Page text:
Blisters? Early alarms? Ice baths? Fatigue? Monotony? Missing out on social events? The expensive running gadgets and gear? No, the worst part about running is all the work you have to put into injury prevention, or ‘prehab’ as Meb calls it.
When I was just running 3 miles a day, I literally just laced up and went out the door. When I got home, I just went onto whatever I had going on that day. I never worried about my hip mobility or activating my glutes. Never worried if my form was going to cause runners knee, didn’t think twice about whether my hips were misaligned. I didn’t worry about finding shoes with the right arch support. I never considered compression gear. I just ran, did strength training when I wanted and that was it.
Then I started running longer distances, and got my first running injury. That’s when I learned about hip alignment and doing workouts to strengthen your glutes in order to prevent knee injury. Then down the road I started having sore ankles and realized I should give compression gear a try. And then there’s the IT band pain, and the prehab involved in keeping that strong. I started having sore arches, and realized I had Accessory Navicular Syndrome. That led me on a quest to finding the right shoe (here are what I found to be the best running shoes for accessory navicular syndrome). And of course the literal pain in your butt- Piriformis syndrome-and learning what to do to prevent that from coming back.
Maybe some distance runners haven’t had to worry about all this. Maybe I’m one of those people whose body isn’t quite cut out for long distance. Or maybe I’ve just made too many beginner mistakes, and have had to learn the hard way how to train properly. Whatever the case, I miss the days when I just went for a run without doing any prehab before or after.
“Why don’t I just stick with shorter distances, if I dislike prehab so much”, you might ask. Because the feeling that comes from running long distance is worth the extra time researching and doing prehab work. When I go a few days without running (such as last week, while I recover from my last marathon) I begin missing it so much. I love that feeling that comes from running double digits. I love the fatigue. I love the mental exertion. I love that feeling of accomplishment. It’s my way of celebrating these amazing bodies we have been given.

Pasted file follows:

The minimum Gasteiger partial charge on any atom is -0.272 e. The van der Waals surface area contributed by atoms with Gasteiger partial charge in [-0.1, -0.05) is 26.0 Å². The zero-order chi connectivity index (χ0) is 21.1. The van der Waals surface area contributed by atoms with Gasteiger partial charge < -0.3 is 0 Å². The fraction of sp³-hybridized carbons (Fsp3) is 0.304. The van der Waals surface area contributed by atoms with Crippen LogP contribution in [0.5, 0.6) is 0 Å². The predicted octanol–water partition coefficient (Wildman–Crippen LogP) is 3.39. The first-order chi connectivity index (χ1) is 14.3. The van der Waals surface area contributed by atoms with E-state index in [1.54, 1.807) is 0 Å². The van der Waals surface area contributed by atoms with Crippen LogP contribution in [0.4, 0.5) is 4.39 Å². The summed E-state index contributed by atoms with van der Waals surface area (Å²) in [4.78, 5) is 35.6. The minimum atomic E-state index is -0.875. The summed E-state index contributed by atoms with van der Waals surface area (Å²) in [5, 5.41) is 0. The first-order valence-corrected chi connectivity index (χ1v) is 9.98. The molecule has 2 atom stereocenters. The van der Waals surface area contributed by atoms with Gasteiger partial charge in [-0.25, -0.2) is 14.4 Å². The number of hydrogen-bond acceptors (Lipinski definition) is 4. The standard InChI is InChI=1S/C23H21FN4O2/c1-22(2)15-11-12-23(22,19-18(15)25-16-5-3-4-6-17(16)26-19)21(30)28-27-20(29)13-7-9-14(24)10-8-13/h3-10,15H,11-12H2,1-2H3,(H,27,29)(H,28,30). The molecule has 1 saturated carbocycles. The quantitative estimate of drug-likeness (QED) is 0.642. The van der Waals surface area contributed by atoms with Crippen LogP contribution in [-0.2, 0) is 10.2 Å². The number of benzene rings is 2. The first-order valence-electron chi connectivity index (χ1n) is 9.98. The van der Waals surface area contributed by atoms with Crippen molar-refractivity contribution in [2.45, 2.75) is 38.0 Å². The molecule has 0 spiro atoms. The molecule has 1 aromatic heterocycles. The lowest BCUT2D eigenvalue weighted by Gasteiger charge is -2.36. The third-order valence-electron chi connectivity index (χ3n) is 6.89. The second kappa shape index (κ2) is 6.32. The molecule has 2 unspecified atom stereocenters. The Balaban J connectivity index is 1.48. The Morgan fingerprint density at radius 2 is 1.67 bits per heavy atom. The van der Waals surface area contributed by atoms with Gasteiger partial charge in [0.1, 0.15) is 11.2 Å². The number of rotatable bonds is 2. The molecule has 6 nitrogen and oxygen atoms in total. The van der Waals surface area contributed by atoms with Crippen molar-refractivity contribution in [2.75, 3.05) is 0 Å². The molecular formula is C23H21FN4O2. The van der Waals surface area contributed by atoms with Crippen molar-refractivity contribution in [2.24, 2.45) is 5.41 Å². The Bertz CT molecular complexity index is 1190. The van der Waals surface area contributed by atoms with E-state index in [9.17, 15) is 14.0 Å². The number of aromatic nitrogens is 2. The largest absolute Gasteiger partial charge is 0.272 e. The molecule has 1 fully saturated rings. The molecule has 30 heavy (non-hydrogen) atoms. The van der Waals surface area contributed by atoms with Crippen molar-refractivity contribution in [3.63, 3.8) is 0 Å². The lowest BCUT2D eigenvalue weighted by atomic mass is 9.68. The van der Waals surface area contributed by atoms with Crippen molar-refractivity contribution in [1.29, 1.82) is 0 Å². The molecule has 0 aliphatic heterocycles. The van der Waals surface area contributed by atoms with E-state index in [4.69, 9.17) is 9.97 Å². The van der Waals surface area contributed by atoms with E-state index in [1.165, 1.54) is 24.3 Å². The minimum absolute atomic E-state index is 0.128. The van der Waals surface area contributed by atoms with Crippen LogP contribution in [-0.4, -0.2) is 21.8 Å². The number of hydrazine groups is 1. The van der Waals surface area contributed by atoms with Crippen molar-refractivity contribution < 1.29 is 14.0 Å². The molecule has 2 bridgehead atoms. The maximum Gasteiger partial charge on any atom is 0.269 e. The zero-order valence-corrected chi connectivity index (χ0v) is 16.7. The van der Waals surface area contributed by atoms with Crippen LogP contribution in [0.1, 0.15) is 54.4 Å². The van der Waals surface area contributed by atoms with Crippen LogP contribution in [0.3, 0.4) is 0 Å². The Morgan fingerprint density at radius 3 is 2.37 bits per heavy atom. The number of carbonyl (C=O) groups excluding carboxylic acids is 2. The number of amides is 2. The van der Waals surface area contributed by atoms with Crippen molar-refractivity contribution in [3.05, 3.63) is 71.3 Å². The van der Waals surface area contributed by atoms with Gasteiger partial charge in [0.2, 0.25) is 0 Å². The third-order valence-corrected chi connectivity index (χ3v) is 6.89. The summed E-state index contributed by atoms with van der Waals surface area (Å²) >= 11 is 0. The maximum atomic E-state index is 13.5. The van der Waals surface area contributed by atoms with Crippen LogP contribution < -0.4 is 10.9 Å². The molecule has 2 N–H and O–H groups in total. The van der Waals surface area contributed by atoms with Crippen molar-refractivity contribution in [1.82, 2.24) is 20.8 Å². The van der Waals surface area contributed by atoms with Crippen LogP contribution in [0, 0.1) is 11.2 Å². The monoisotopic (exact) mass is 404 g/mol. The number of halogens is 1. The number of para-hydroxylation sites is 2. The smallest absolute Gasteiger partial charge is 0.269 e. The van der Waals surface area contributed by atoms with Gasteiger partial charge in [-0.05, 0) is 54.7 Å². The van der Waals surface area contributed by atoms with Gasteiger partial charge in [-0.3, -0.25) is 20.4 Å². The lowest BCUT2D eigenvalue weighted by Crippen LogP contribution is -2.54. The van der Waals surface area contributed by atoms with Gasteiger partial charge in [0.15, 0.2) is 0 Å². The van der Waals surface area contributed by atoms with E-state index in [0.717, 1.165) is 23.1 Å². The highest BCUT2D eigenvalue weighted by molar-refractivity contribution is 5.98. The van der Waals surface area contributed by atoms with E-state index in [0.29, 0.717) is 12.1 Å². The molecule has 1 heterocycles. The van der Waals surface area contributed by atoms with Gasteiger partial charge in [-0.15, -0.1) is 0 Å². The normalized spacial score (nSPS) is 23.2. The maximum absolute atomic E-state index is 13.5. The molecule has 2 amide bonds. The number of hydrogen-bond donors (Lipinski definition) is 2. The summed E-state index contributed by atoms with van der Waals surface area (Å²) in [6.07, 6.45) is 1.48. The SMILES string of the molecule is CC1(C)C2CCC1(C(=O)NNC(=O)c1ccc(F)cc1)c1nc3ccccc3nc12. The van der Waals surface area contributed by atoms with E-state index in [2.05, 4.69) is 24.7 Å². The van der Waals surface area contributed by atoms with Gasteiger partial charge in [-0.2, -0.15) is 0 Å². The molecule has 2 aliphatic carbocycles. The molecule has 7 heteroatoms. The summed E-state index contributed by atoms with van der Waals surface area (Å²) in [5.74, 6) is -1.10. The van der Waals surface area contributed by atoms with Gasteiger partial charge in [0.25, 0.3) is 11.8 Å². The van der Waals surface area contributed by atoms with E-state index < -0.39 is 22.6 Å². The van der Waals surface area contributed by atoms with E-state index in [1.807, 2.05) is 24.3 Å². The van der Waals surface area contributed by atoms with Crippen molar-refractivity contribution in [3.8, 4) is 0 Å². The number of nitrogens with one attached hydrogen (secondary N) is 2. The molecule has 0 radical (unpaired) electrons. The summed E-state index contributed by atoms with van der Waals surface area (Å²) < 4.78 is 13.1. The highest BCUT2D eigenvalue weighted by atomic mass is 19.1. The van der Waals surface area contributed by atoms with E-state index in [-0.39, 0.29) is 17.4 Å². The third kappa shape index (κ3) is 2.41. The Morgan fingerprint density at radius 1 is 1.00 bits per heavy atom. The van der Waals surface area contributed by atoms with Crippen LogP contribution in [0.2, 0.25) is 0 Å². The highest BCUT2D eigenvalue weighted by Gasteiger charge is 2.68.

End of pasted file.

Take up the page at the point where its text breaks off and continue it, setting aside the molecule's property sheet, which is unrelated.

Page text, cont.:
God wants us to experience what our bodies are capable of. I love that line from Chariots of Fire, “When I run, I feel God’s joy.” I believe it brings a smile to Heavenly Fathers face, when we treat our bodies with love, and when we push our bodies and minds to achieve great things.
Running for hours at a time has brought me such peace, happiness, and comfort. Running makes me feel free.
There’s runners who experience multiple running injuries that sideline them for months at a time. You may wonder why they don’t just find a different athletic outlet. For some, running has become too invaluable. You can’t imagine life without it. You are no longer doing it to stay fit. You aren’t running so you can eat more food (although that is a nice bonus). You run because it has become part of you. As soon as you recover from the injury, you get back to running. And you do all the prehab necessary in order to keep you running injury free.
I enjoy other forms of cardio, such as biking. I haven’t swam in a year, but there was a time when I was really into that as well. Yet it always comes back to running.
I sometimes get annoyed with mobility, and strength, and activation. But I will keep doing it. Running is worth it. It has taught me lessons that can be applied in all aspects of life. It has taught me the power of perseverance, patience, grit, faith and gratitude.
Why do you love running long distance? What do you think is the worst part of being a distance runner?